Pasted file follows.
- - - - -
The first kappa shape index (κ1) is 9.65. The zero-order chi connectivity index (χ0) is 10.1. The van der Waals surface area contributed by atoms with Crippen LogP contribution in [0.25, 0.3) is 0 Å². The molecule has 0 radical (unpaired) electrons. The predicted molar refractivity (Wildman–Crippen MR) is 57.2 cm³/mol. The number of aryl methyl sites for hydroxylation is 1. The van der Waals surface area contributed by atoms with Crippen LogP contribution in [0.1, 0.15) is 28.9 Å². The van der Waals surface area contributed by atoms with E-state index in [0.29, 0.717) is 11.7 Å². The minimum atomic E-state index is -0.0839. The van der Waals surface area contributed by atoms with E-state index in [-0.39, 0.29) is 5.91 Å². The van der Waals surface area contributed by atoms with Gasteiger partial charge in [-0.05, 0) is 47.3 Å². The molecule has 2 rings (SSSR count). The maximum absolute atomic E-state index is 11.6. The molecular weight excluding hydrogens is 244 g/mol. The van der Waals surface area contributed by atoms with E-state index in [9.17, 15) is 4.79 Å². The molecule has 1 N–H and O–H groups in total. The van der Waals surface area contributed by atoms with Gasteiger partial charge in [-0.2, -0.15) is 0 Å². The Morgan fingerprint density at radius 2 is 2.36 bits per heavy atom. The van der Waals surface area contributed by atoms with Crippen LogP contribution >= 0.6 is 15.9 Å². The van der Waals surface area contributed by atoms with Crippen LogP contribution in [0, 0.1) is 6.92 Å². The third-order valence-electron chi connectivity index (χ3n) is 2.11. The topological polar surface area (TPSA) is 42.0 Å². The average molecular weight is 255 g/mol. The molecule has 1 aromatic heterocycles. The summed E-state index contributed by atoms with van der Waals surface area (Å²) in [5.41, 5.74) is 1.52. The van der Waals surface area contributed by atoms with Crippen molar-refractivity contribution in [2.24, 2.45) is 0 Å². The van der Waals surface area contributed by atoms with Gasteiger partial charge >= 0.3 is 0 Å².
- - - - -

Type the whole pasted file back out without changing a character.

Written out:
The first kappa shape index (κ1) is 9.65. The zero-order chi connectivity index (χ0) is 10.1. The van der Waals surface area contributed by atoms with Crippen LogP contribution in [0.25, 0.3) is 0 Å². The molecule has 0 radical (unpaired) electrons. The predicted molar refractivity (Wildman–Crippen MR) is 57.2 cm³/mol. The number of aryl methyl sites for hydroxylation is 1. The van der Waals surface area contributed by atoms with Crippen LogP contribution in [0.1, 0.15) is 28.9 Å². The van der Waals surface area contributed by atoms with E-state index in [0.29, 0.717) is 11.7 Å². The minimum atomic E-state index is -0.0839. The van der Waals surface area contributed by atoms with E-state index in [-0.39, 0.29) is 5.91 Å². The van der Waals surface area contributed by atoms with Gasteiger partial charge in [-0.05, 0) is 47.3 Å². The molecule has 2 rings (SSSR count). The maximum absolute atomic E-state index is 11.6. The molecular weight excluding hydrogens is 244 g/mol. The van der Waals surface area contributed by atoms with E-state index in [9.17, 15) is 4.79 Å². The molecule has 1 N–H and O–H groups in total. The van der Waals surface area contributed by atoms with Gasteiger partial charge in [-0.2, -0.15) is 0 Å². The Morgan fingerprint density at radius 2 is 2.36 bits per heavy atom. The van der Waals surface area contributed by atoms with Crippen LogP contribution >= 0.6 is 15.9 Å². The van der Waals surface area contributed by atoms with Crippen LogP contribution in [0, 0.1) is 6.92 Å². The third-order valence-electron chi connectivity index (χ3n) is 2.11. The topological polar surface area (TPSA) is 42.0 Å². The average molecular weight is 255 g/mol. The molecule has 1 aromatic heterocycles. The summed E-state index contributed by atoms with van der Waals surface area (Å²) in [5.41, 5.74) is 1.52. The van der Waals surface area contributed by atoms with Crippen molar-refractivity contribution in [2.24, 2.45) is 0 Å². The van der Waals surface area contributed by atoms with Gasteiger partial charge >= 0.3 is 0 Å².